t112=t112+1
         if sa==[1, 1, 1, 1]:
            t1111=t1111+1
         if sa==[0, 0, 0, 4]:
            t4=t4+1 
         if sa==[0, 0, 2, 2]:
           t22=t22+1   
  print ('start=', m,'t13=',t13,'t22=',t22,'t112=',t112,'t1111=', t1111,'t4=', t4 )

start= [1, 1, 1, 1] t13= 24 t22= 18 t112= 36 t1111= 0 t4= 3
start= [2, 2, 1, 1] t13= 16 t22= 11 t112= 44 t1111= 8 t4= 2
start= [1, 1, 1, 2] t13= 19 t22= 12 t112= 42 t1111= 6 t4= 2
start= [1, 2, 3, 4] t13= 12 t22= 12 t112= 48 t1111= 9 t4= 0

Yuriy Kazakov - 3 weeks, 1 day ago

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Let us take the @Chris Lewis ideas further. There are effectively five states:

  • State 1 - four frogs at one vertex
  • State 2 - three frogs at one vertex, one at another
  • State 3 - two frogs at each of two vertices
  • State 4 - two frogs at one vertex. and one frog at another two vertices
  • State 5 - one frog at each vertex,

and these states are subject to the transition probability matrix P  =  181(3241836021912426216114481141147801212489) P \; = \; \frac{1}{81}\left(\begin{array}{ccccc} 3 & 24 & 18 & 36 & 0 \\ 2 & 19 & 12 & 42 & 6 \\ 2 & 16 & 11 & 44 & 8 \\ 1 & 14 & 11 & 47 & 8 \\ 0 & 12 & 12 & 48 & 9 \end{array}\right)

Also consider the submatrix Q  =  118(1912426161144814114781212489) Q \; = \; \frac{1}{18}\left(\begin{array}{cccc} 19 & 12 & 42 & 6 \\ 16 & 11 & 44 & 8 \\ 14 & 11 & 47 & 8 \\ 12 & 12 & 48 & 9 \end{array}\right) obtained by deleting the first row and the first column of PP.

Question 1 If EjE_j is the expected number of jumps to reach State 1, given that we start in State j, then standard conditional probability thinking tells us that (E2E3E4E5)  =  (1111)+Q(E2E3E4E5) \left(\begin{array}{c} E_2 \\ E_3 \\ E_4 \\ E_5 \end{array}\right) \; = \; \left(\begin{array}{c} 1 \\ 1 \\ 1 \\ 1 \end{array}\right) + Q\left(\begin{array}{c} E_2 \\ E_3 \\ E_4 \\ E_5 \end{array}\right) Solving this matrix equation gives (E2E3E4E5)  =  (I4Q)1(1111)  =  (9099140227735184728467170) \left(\begin{array}{c} E_2 \\ E_3 \\ E_4 \\ E_5 \end{array}\right) \; = \; \big(I_4 - Q\big)^{-1}\left(\begin{array}{c} 1 \\ 1 \\ 1 \\ 1 \end{array}\right) \; = \; \left(\begin{array}{c} \frac{9099}{140} \\[1ex]\frac{2277}{35} \\[1ex] \frac{1847}{28} \\[1ex] \frac{4671}{70} \end{array}\right) and the desired answer is E5=467170E_5 = \boxed{\frac{4671}{70}}

Question 2 The Markov chain has an invariant distribution π\mathbf{\pi}, such that πP=π \mathbf{\pi}P =\mathbf{\pi} and the coefficients in π\mathbf{\pi} add to 11. We calculate that π  =  (164    316    964    916    332) \mathbf{\pi} \; = \; \left(\tfrac{1}{64}\;\;\tfrac{3}{16}\;\;\tfrac{9}{64}\;\;\tfrac{9}{16}\;\;\tfrac{3}{32}\right) and standard Markov chain theory tells us that the expected return time to State j is πj1\pi_j^{-1}. We want π51=323\pi_5^{-1} = \boxed{\frac{32}{3}}.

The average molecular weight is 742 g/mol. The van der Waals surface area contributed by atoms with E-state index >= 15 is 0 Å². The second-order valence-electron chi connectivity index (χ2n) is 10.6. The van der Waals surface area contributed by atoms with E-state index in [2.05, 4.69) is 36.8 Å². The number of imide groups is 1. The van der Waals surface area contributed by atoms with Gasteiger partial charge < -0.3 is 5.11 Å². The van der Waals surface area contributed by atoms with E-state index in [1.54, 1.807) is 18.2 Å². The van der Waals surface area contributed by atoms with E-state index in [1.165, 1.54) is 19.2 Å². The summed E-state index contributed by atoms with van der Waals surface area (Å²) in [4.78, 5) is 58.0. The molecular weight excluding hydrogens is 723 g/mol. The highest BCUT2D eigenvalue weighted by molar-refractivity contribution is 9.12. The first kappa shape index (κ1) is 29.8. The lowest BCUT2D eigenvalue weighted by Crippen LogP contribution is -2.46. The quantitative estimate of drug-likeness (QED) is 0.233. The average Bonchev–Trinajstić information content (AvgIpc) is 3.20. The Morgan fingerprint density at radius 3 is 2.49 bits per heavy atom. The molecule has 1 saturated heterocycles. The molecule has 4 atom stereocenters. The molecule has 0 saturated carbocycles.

Question 3 Each frog can be seen as following a two-state Markov chain (Home vertex or Away vertex), with transition matrix (011323) \left(\begin{array}{cc} 0 & 1 \\ \frac13 & \frac23 \end{array}\right) If pjp_j is the probability that a frog is at its Home vertex after jj jumps, then pj=13(1pj1)p_j = \tfrac13(1 - p_{j-1}), and hence pj  =  14(1+3(13)j)j0 p_j \; = \; \tfrac14\left(1 + 3(-\tfrac13)^j\right) \hspace{2cm} j \ge 0 Thus pj4p_j^4 is the probability that all four frogs are at their Home vertices after jj jumps, and we can calculate the generating function P(t)  =  j=0pj4tj  =  5904944469t15741t2+1425t3+16t4(81t)(9t)(1t)(3+t)(27+t) P(t) \; = \; \sum_{j=0}^\infty p_j^4 t^j \;= \; \frac{59049 - 44469 t - 15741 t^2 + 1425 t^3 + 16 t^4}{(81-t)(9-t) (1-t) (3 + t) (27 + t)} If fjf_j is the probability that the four frogs are back at their Home vertices for the first time after jj steps, and if F(t)  =  j=0fjtj F(t) \; = \; \sum_{j=0}^\infty f_jt^j is the generating function of the fjf_j, standard Markov chain theory tells us that P(t)  =  1+F(t)P(t) P(t) \; = \; 1 + F(t)P(t) and hence F(t)  =  11P(t) F(t) \; = \; 1 - \frac{1}{P(t)} Thus F(t)  =  P(t)P(t)2 F'(t) \; =\; \frac{P'(t)}{P(t)^2} While P(t)P(t) has a singularity at t=1t=1, F(t)F'(t) does not, and the expected first return time for all four frogs to be back on their Home vertices is F(1)  =  limt1P(t)P(t)2  =  256 F'(1) \; = \; \lim_{t \to 1} \frac{P'(t)}{P(t)^2} \; = \; \boxed{256}

Mark Hennings - 3 weeks, 1 day ago

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Thanks for attention. It is new approach for me - generating functions. Very interesting.

Yuriy Kazakov - 3 weeks, 1 day ago

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Isn't the answer to the second question t=0t = 0, since the frogs are already at different vertices to start off?

Elijah L - 2 weeks, 3 days ago

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We are interested in the first nontrivial return time... In other words, how long does it take the frogs to get back to the original position of all being on different vertices, once they have left that position?

Mark Hennings - 2 weeks, 3 days ago

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Good point.

Elijah L - 2 weeks, 3 days ago